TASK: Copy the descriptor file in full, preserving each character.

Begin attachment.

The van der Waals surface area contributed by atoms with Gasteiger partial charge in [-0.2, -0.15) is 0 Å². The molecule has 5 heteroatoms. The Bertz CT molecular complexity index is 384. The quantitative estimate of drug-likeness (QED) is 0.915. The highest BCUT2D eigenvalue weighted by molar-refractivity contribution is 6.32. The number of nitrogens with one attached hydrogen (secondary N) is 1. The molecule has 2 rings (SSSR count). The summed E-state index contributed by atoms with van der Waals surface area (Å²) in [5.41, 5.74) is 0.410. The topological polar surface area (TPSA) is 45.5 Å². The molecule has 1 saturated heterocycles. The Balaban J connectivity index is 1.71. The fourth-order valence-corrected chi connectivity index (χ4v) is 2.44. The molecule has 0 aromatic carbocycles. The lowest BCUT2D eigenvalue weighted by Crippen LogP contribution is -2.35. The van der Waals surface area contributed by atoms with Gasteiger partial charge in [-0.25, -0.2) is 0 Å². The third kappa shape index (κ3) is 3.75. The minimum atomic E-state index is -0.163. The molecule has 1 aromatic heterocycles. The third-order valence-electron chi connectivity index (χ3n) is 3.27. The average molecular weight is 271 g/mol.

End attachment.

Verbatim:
The van der Waals surface area contributed by atoms with Gasteiger partial charge in [-0.2, -0.15) is 0 Å². The molecule has 5 heteroatoms. The Bertz CT molecular complexity index is 384. The quantitative estimate of drug-likeness (QED) is 0.915. The highest BCUT2D eigenvalue weighted by molar-refractivity contribution is 6.32. The number of nitrogens with one attached hydrogen (secondary N) is 1. The molecule has 2 rings (SSSR count). The summed E-state index contributed by atoms with van der Waals surface area (Å²) in [5.41, 5.74) is 0.410. The topological polar surface area (TPSA) is 45.5 Å². The molecule has 1 saturated heterocycles. The Balaban J connectivity index is 1.71. The fourth-order valence-corrected chi connectivity index (χ4v) is 2.44. The molecule has 0 aromatic carbocycles. The lowest BCUT2D eigenvalue weighted by Crippen LogP contribution is -2.35. The van der Waals surface area contributed by atoms with Gasteiger partial charge in [-0.25, -0.2) is 0 Å². The third kappa shape index (κ3) is 3.75. The minimum atomic E-state index is -0.163. The molecule has 1 aromatic heterocycles. The third-order valence-electron chi connectivity index (χ3n) is 3.27. The average molecular weight is 271 g/mol.